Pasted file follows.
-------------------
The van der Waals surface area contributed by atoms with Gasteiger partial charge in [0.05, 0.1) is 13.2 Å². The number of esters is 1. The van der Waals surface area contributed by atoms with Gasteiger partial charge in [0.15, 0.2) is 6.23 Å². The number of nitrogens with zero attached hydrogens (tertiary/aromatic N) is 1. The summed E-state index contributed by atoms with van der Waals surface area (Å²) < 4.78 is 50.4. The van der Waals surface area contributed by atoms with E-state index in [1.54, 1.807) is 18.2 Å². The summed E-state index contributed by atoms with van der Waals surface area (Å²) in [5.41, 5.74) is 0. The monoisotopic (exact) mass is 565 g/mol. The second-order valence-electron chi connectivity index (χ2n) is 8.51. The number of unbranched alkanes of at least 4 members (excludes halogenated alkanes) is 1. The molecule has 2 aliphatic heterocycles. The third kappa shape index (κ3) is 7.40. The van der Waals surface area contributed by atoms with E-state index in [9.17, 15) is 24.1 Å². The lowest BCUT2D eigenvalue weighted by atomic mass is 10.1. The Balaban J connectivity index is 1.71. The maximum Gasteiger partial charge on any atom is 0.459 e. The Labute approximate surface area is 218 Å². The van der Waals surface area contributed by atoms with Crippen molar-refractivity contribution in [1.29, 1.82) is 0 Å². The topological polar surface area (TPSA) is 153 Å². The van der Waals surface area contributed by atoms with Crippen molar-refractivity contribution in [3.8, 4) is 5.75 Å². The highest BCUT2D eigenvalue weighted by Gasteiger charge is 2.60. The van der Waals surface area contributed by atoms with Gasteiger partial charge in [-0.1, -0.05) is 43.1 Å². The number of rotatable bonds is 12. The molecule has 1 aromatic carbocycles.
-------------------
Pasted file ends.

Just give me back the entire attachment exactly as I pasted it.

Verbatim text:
The van der Waals surface area contributed by atoms with Gasteiger partial charge in [0.05, 0.1) is 13.2 Å². The number of esters is 1. The van der Waals surface area contributed by atoms with Gasteiger partial charge in [0.15, 0.2) is 6.23 Å². The number of nitrogens with zero attached hydrogens (tertiary/aromatic N) is 1. The summed E-state index contributed by atoms with van der Waals surface area (Å²) < 4.78 is 50.4. The van der Waals surface area contributed by atoms with E-state index in [1.54, 1.807) is 18.2 Å². The summed E-state index contributed by atoms with van der Waals surface area (Å²) in [5.41, 5.74) is 0. The monoisotopic (exact) mass is 565 g/mol. The second-order valence-electron chi connectivity index (χ2n) is 8.51. The number of unbranched alkanes of at least 4 members (excludes halogenated alkanes) is 1. The molecule has 2 aliphatic heterocycles. The third kappa shape index (κ3) is 7.40. The van der Waals surface area contributed by atoms with E-state index in [9.17, 15) is 24.1 Å². The lowest BCUT2D eigenvalue weighted by atomic mass is 10.1. The Balaban J connectivity index is 1.71. The maximum Gasteiger partial charge on any atom is 0.459 e. The Labute approximate surface area is 218 Å². The van der Waals surface area contributed by atoms with Crippen molar-refractivity contribution in [1.29, 1.82) is 0 Å². The topological polar surface area (TPSA) is 153 Å². The van der Waals surface area contributed by atoms with Crippen molar-refractivity contribution in [3.8, 4) is 5.75 Å². The highest BCUT2D eigenvalue weighted by Gasteiger charge is 2.60. The van der Waals surface area contributed by atoms with Gasteiger partial charge in [-0.1, -0.05) is 43.1 Å². The number of rotatable bonds is 12. The molecule has 1 aromatic carbocycles.